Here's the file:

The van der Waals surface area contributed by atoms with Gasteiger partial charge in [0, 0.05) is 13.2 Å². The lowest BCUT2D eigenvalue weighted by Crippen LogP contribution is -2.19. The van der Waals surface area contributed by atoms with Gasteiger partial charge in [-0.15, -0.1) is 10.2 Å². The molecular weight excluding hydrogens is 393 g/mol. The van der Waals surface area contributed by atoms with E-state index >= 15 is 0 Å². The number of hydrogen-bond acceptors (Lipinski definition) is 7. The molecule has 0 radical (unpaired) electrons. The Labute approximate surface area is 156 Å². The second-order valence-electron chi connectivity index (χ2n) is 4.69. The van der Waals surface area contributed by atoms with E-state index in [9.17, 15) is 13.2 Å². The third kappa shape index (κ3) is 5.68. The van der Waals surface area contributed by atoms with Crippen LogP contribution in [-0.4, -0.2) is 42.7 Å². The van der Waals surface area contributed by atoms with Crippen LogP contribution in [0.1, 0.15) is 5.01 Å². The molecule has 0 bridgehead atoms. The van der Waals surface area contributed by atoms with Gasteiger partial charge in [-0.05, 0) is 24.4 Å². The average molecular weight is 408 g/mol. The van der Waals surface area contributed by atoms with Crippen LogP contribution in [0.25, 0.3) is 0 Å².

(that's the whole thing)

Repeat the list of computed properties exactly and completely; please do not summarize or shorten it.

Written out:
The van der Waals surface area contributed by atoms with Gasteiger partial charge in [0, 0.05) is 13.2 Å². The lowest BCUT2D eigenvalue weighted by Crippen LogP contribution is -2.19. The van der Waals surface area contributed by atoms with Gasteiger partial charge in [-0.15, -0.1) is 10.2 Å². The molecular weight excluding hydrogens is 393 g/mol. The van der Waals surface area contributed by atoms with E-state index >= 15 is 0 Å². The number of hydrogen-bond acceptors (Lipinski definition) is 7. The molecule has 0 radical (unpaired) electrons. The Labute approximate surface area is 156 Å². The second-order valence-electron chi connectivity index (χ2n) is 4.69. The van der Waals surface area contributed by atoms with E-state index in [9.17, 15) is 13.2 Å². The third kappa shape index (κ3) is 5.68. The van der Waals surface area contributed by atoms with Crippen LogP contribution in [-0.4, -0.2) is 42.7 Å². The van der Waals surface area contributed by atoms with Crippen LogP contribution in [0.1, 0.15) is 5.01 Å². The molecule has 0 bridgehead atoms. The van der Waals surface area contributed by atoms with Gasteiger partial charge in [-0.05, 0) is 24.4 Å². The average molecular weight is 408 g/mol. The van der Waals surface area contributed by atoms with Crippen LogP contribution in [0.25, 0.3) is 0 Å².